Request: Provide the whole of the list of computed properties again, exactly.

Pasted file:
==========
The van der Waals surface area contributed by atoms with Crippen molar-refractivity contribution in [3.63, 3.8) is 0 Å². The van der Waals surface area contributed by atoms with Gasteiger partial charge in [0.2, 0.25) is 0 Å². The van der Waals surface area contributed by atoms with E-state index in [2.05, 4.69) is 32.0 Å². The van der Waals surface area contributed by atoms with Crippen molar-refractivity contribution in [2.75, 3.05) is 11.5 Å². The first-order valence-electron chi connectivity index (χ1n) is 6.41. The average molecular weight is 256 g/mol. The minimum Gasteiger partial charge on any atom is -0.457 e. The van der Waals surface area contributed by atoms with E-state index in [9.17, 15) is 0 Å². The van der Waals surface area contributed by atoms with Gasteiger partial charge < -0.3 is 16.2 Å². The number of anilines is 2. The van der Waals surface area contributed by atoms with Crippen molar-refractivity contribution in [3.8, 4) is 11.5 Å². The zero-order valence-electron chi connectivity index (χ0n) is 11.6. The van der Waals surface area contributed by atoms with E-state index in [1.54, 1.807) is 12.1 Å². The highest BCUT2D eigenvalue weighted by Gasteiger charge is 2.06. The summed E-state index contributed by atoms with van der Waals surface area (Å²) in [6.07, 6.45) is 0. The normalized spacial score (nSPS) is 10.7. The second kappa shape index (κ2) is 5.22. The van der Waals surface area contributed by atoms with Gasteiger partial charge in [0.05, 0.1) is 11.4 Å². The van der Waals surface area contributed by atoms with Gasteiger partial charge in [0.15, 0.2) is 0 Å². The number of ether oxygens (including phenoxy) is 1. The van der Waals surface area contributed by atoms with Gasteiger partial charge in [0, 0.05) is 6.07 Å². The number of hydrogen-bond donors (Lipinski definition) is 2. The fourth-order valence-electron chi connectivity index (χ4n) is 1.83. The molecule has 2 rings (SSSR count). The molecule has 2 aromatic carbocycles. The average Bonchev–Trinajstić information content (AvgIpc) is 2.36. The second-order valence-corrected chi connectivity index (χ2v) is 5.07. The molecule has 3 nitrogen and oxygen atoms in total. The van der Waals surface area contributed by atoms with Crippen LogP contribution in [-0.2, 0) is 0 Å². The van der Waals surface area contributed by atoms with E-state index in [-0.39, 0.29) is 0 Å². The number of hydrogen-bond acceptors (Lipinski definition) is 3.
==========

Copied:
The van der Waals surface area contributed by atoms with Crippen molar-refractivity contribution in [3.63, 3.8) is 0 Å². The van der Waals surface area contributed by atoms with Gasteiger partial charge in [0.2, 0.25) is 0 Å². The van der Waals surface area contributed by atoms with E-state index in [2.05, 4.69) is 32.0 Å². The van der Waals surface area contributed by atoms with Crippen molar-refractivity contribution in [2.75, 3.05) is 11.5 Å². The first-order valence-electron chi connectivity index (χ1n) is 6.41. The average molecular weight is 256 g/mol. The minimum Gasteiger partial charge on any atom is -0.457 e. The van der Waals surface area contributed by atoms with E-state index in [9.17, 15) is 0 Å². The van der Waals surface area contributed by atoms with Gasteiger partial charge < -0.3 is 16.2 Å². The number of anilines is 2. The van der Waals surface area contributed by atoms with Crippen molar-refractivity contribution in [3.8, 4) is 11.5 Å². The zero-order valence-electron chi connectivity index (χ0n) is 11.6. The van der Waals surface area contributed by atoms with E-state index in [1.54, 1.807) is 12.1 Å². The highest BCUT2D eigenvalue weighted by Gasteiger charge is 2.06. The summed E-state index contributed by atoms with van der Waals surface area (Å²) in [6.07, 6.45) is 0. The normalized spacial score (nSPS) is 10.7. The second kappa shape index (κ2) is 5.22. The van der Waals surface area contributed by atoms with Gasteiger partial charge in [0.05, 0.1) is 11.4 Å². The van der Waals surface area contributed by atoms with Gasteiger partial charge in [0.15, 0.2) is 0 Å². The number of ether oxygens (including phenoxy) is 1. The van der Waals surface area contributed by atoms with Gasteiger partial charge in [0, 0.05) is 6.07 Å². The number of hydrogen-bond donors (Lipinski definition) is 2. The fourth-order valence-electron chi connectivity index (χ4n) is 1.83. The molecule has 2 rings (SSSR count). The molecule has 2 aromatic carbocycles. The average Bonchev–Trinajstić information content (AvgIpc) is 2.36. The second-order valence-corrected chi connectivity index (χ2v) is 5.07. The molecule has 3 nitrogen and oxygen atoms in total. The van der Waals surface area contributed by atoms with Crippen LogP contribution in [-0.2, 0) is 0 Å². The van der Waals surface area contributed by atoms with E-state index in [-0.39, 0.29) is 0 Å². The number of hydrogen-bond acceptors (Lipinski definition) is 3.